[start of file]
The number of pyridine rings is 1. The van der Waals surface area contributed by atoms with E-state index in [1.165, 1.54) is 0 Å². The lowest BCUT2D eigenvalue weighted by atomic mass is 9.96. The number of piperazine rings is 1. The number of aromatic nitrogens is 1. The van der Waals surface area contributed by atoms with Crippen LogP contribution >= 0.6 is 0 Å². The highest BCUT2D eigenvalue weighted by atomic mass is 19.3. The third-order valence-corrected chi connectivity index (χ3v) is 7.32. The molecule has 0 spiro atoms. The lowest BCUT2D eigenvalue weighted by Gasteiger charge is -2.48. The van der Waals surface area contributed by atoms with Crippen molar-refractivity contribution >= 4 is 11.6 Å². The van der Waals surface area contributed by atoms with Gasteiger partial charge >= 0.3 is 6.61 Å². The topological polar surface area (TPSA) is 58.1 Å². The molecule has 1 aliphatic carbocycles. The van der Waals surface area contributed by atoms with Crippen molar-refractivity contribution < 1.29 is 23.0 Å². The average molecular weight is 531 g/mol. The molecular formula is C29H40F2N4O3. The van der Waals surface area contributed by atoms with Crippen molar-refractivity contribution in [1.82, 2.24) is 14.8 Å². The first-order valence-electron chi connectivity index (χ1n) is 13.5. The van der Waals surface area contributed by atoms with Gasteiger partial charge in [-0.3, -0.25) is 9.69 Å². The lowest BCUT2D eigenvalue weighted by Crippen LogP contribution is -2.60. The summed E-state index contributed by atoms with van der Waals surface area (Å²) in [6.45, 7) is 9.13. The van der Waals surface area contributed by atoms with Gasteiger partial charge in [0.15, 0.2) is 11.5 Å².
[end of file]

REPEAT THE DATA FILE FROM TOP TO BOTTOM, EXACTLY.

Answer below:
The number of pyridine rings is 1. The van der Waals surface area contributed by atoms with E-state index in [1.165, 1.54) is 0 Å². The lowest BCUT2D eigenvalue weighted by atomic mass is 9.96. The number of piperazine rings is 1. The number of aromatic nitrogens is 1. The van der Waals surface area contributed by atoms with Crippen LogP contribution >= 0.6 is 0 Å². The highest BCUT2D eigenvalue weighted by atomic mass is 19.3. The third-order valence-corrected chi connectivity index (χ3v) is 7.32. The molecule has 0 spiro atoms. The lowest BCUT2D eigenvalue weighted by Gasteiger charge is -2.48. The van der Waals surface area contributed by atoms with Crippen molar-refractivity contribution >= 4 is 11.6 Å². The van der Waals surface area contributed by atoms with Gasteiger partial charge >= 0.3 is 6.61 Å². The topological polar surface area (TPSA) is 58.1 Å². The molecule has 1 aliphatic carbocycles. The van der Waals surface area contributed by atoms with Crippen molar-refractivity contribution < 1.29 is 23.0 Å². The average molecular weight is 531 g/mol. The molecular formula is C29H40F2N4O3. The van der Waals surface area contributed by atoms with Crippen molar-refractivity contribution in [1.82, 2.24) is 14.8 Å². The first-order valence-electron chi connectivity index (χ1n) is 13.5. The van der Waals surface area contributed by atoms with Gasteiger partial charge in [-0.3, -0.25) is 9.69 Å². The lowest BCUT2D eigenvalue weighted by Crippen LogP contribution is -2.60. The summed E-state index contributed by atoms with van der Waals surface area (Å²) in [6.45, 7) is 9.13. The van der Waals surface area contributed by atoms with Gasteiger partial charge in [0.15, 0.2) is 11.5 Å².